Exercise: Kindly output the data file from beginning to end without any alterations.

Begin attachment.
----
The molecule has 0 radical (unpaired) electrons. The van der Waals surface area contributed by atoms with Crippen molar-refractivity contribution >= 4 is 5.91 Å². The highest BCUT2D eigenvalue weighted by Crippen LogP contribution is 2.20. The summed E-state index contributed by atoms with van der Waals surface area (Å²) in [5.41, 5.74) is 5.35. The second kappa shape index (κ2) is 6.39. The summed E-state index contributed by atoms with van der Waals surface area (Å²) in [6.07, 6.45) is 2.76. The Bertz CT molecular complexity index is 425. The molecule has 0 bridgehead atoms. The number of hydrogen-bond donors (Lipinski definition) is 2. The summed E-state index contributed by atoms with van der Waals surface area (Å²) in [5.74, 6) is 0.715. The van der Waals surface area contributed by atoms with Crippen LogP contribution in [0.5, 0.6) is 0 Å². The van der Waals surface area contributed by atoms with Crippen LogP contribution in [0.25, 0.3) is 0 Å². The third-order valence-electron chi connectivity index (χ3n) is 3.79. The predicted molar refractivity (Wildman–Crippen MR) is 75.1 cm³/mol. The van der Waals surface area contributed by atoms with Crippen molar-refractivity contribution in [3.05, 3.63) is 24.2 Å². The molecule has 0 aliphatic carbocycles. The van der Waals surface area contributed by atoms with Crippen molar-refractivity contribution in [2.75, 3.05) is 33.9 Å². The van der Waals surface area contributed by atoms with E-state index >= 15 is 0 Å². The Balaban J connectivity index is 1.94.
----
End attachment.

The molecule has 0 radical (unpaired) electrons. The van der Waals surface area contributed by atoms with Crippen molar-refractivity contribution >= 4 is 5.91 Å². The highest BCUT2D eigenvalue weighted by Crippen LogP contribution is 2.20. The summed E-state index contributed by atoms with van der Waals surface area (Å²) in [5.41, 5.74) is 5.35. The second kappa shape index (κ2) is 6.39. The summed E-state index contributed by atoms with van der Waals surface area (Å²) in [6.07, 6.45) is 2.76. The Bertz CT molecular complexity index is 425. The molecule has 0 bridgehead atoms. The number of hydrogen-bond donors (Lipinski definition) is 2. The summed E-state index contributed by atoms with van der Waals surface area (Å²) in [5.74, 6) is 0.715. The van der Waals surface area contributed by atoms with Crippen LogP contribution in [0.5, 0.6) is 0 Å². The van der Waals surface area contributed by atoms with Crippen LogP contribution in [0.25, 0.3) is 0 Å². The third-order valence-electron chi connectivity index (χ3n) is 3.79. The predicted molar refractivity (Wildman–Crippen MR) is 75.1 cm³/mol. The van der Waals surface area contributed by atoms with Crippen molar-refractivity contribution in [3.05, 3.63) is 24.2 Å². The molecule has 0 aliphatic carbocycles. The van der Waals surface area contributed by atoms with Crippen molar-refractivity contribution in [2.75, 3.05) is 33.9 Å². The van der Waals surface area contributed by atoms with E-state index >= 15 is 0 Å². The Balaban J connectivity index is 1.94.